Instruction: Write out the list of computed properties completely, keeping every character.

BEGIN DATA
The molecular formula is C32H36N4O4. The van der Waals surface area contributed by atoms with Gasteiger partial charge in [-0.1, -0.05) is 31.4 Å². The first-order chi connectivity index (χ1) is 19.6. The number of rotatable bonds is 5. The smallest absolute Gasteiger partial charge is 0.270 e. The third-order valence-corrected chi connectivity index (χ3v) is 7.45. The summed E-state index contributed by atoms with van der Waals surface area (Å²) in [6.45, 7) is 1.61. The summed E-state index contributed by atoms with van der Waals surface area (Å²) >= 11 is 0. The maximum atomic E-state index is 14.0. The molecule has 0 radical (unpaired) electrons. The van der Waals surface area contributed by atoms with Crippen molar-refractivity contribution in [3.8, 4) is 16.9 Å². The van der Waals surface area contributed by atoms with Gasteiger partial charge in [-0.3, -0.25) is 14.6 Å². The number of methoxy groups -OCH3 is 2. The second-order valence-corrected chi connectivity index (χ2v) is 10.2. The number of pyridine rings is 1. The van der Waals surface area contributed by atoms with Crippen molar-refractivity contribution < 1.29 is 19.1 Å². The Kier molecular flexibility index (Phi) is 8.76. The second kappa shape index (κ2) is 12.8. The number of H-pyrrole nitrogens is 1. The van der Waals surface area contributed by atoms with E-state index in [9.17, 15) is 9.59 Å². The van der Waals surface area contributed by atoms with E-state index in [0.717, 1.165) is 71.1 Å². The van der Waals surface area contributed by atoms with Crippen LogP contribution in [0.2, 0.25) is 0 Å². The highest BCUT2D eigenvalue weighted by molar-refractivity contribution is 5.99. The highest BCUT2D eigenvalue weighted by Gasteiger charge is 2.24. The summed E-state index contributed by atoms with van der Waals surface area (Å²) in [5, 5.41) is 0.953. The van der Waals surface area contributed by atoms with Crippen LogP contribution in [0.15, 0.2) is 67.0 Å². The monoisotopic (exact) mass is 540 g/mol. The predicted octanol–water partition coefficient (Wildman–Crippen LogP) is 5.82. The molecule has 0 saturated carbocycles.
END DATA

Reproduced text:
The molecular formula is C32H36N4O4. The van der Waals surface area contributed by atoms with Gasteiger partial charge in [-0.1, -0.05) is 31.4 Å². The first-order chi connectivity index (χ1) is 19.6. The number of rotatable bonds is 5. The smallest absolute Gasteiger partial charge is 0.270 e. The third-order valence-corrected chi connectivity index (χ3v) is 7.45. The summed E-state index contributed by atoms with van der Waals surface area (Å²) in [6.45, 7) is 1.61. The summed E-state index contributed by atoms with van der Waals surface area (Å²) >= 11 is 0. The maximum atomic E-state index is 14.0. The molecule has 0 radical (unpaired) electrons. The van der Waals surface area contributed by atoms with Crippen molar-refractivity contribution in [3.8, 4) is 16.9 Å². The van der Waals surface area contributed by atoms with Gasteiger partial charge in [-0.3, -0.25) is 14.6 Å². The number of methoxy groups -OCH3 is 2. The second-order valence-corrected chi connectivity index (χ2v) is 10.2. The number of pyridine rings is 1. The van der Waals surface area contributed by atoms with Crippen molar-refractivity contribution < 1.29 is 19.1 Å². The Kier molecular flexibility index (Phi) is 8.76. The second kappa shape index (κ2) is 12.8. The number of H-pyrrole nitrogens is 1. The van der Waals surface area contributed by atoms with E-state index in [9.17, 15) is 9.59 Å². The van der Waals surface area contributed by atoms with E-state index in [0.717, 1.165) is 71.1 Å². The van der Waals surface area contributed by atoms with Crippen LogP contribution in [0.2, 0.25) is 0 Å². The highest BCUT2D eigenvalue weighted by molar-refractivity contribution is 5.99. The highest BCUT2D eigenvalue weighted by Gasteiger charge is 2.24. The summed E-state index contributed by atoms with van der Waals surface area (Å²) in [5, 5.41) is 0.953. The van der Waals surface area contributed by atoms with Crippen LogP contribution in [0.15, 0.2) is 67.0 Å². The monoisotopic (exact) mass is 540 g/mol. The predicted octanol–water partition coefficient (Wildman–Crippen LogP) is 5.82. The molecule has 0 saturated carbocycles.